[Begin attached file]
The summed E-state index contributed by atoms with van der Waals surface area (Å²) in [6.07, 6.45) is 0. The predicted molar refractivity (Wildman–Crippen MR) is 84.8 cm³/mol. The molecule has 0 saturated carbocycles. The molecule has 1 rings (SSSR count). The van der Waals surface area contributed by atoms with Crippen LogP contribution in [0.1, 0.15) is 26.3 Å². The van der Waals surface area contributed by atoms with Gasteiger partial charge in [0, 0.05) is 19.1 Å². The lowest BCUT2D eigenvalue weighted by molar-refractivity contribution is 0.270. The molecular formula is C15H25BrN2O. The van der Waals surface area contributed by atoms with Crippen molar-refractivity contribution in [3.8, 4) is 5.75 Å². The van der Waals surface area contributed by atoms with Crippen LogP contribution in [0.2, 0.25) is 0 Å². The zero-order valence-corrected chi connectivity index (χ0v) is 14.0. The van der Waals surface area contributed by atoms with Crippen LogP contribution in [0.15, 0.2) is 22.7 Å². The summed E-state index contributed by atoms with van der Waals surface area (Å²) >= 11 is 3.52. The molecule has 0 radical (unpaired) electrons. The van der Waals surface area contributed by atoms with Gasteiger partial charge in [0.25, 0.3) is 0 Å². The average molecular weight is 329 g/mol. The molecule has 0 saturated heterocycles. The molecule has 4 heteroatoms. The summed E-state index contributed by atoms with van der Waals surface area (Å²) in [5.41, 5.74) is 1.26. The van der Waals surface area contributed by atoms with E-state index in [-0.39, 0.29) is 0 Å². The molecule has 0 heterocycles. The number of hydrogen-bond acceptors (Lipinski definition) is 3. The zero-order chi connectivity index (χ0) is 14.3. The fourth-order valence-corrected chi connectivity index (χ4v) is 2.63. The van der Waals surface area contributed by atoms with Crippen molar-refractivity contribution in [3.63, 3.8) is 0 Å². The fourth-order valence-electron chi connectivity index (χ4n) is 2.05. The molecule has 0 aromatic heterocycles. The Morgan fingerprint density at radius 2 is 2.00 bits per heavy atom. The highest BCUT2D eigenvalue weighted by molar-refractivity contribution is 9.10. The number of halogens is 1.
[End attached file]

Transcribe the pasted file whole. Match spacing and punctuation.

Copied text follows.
The summed E-state index contributed by atoms with van der Waals surface area (Å²) in [6.07, 6.45) is 0. The predicted molar refractivity (Wildman–Crippen MR) is 84.8 cm³/mol. The molecule has 0 saturated carbocycles. The molecule has 1 rings (SSSR count). The van der Waals surface area contributed by atoms with Crippen LogP contribution in [0.1, 0.15) is 26.3 Å². The van der Waals surface area contributed by atoms with Gasteiger partial charge in [0, 0.05) is 19.1 Å². The lowest BCUT2D eigenvalue weighted by molar-refractivity contribution is 0.270. The molecular formula is C15H25BrN2O. The van der Waals surface area contributed by atoms with Crippen molar-refractivity contribution in [3.8, 4) is 5.75 Å². The van der Waals surface area contributed by atoms with Crippen LogP contribution in [0.2, 0.25) is 0 Å². The zero-order valence-corrected chi connectivity index (χ0v) is 14.0. The van der Waals surface area contributed by atoms with Crippen LogP contribution in [0.15, 0.2) is 22.7 Å². The summed E-state index contributed by atoms with van der Waals surface area (Å²) >= 11 is 3.52. The molecule has 0 radical (unpaired) electrons. The van der Waals surface area contributed by atoms with Gasteiger partial charge in [0.25, 0.3) is 0 Å². The average molecular weight is 329 g/mol. The molecule has 0 saturated heterocycles. The molecule has 4 heteroatoms. The summed E-state index contributed by atoms with van der Waals surface area (Å²) in [5.41, 5.74) is 1.26. The van der Waals surface area contributed by atoms with E-state index in [-0.39, 0.29) is 0 Å². The molecule has 0 heterocycles. The number of hydrogen-bond acceptors (Lipinski definition) is 3. The zero-order chi connectivity index (χ0) is 14.3. The fourth-order valence-corrected chi connectivity index (χ4v) is 2.63. The van der Waals surface area contributed by atoms with Crippen molar-refractivity contribution in [3.63, 3.8) is 0 Å². The fourth-order valence-electron chi connectivity index (χ4n) is 2.05. The molecule has 0 aromatic heterocycles. The Morgan fingerprint density at radius 2 is 2.00 bits per heavy atom. The highest BCUT2D eigenvalue weighted by molar-refractivity contribution is 9.10. The number of halogens is 1.